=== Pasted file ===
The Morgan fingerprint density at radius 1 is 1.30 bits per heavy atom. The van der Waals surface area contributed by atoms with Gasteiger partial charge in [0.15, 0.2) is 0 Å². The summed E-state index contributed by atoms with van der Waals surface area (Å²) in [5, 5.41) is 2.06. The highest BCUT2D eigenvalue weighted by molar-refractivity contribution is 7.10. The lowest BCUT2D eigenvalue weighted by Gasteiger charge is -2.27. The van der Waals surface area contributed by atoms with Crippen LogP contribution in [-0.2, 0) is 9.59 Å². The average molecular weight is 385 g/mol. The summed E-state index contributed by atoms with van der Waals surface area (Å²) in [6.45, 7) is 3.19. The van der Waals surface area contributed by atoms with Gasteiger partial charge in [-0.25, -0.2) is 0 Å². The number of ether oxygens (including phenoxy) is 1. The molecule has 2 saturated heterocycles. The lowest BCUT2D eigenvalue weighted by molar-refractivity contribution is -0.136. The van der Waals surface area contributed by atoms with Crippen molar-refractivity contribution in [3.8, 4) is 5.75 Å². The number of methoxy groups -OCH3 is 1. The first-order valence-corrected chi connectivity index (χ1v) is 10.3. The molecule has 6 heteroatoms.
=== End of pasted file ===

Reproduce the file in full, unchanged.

The Morgan fingerprint density at radius 1 is 1.30 bits per heavy atom. The van der Waals surface area contributed by atoms with Gasteiger partial charge in [0.15, 0.2) is 0 Å². The summed E-state index contributed by atoms with van der Waals surface area (Å²) in [5, 5.41) is 2.06. The highest BCUT2D eigenvalue weighted by molar-refractivity contribution is 7.10. The lowest BCUT2D eigenvalue weighted by Gasteiger charge is -2.27. The van der Waals surface area contributed by atoms with Crippen LogP contribution in [-0.2, 0) is 9.59 Å². The average molecular weight is 385 g/mol. The summed E-state index contributed by atoms with van der Waals surface area (Å²) in [6.45, 7) is 3.19. The van der Waals surface area contributed by atoms with Gasteiger partial charge in [-0.25, -0.2) is 0 Å². The number of ether oxygens (including phenoxy) is 1. The molecule has 2 saturated heterocycles. The lowest BCUT2D eigenvalue weighted by molar-refractivity contribution is -0.136. The van der Waals surface area contributed by atoms with Crippen molar-refractivity contribution in [3.8, 4) is 5.75 Å². The number of methoxy groups -OCH3 is 1. The first-order valence-corrected chi connectivity index (χ1v) is 10.3. The molecule has 6 heteroatoms.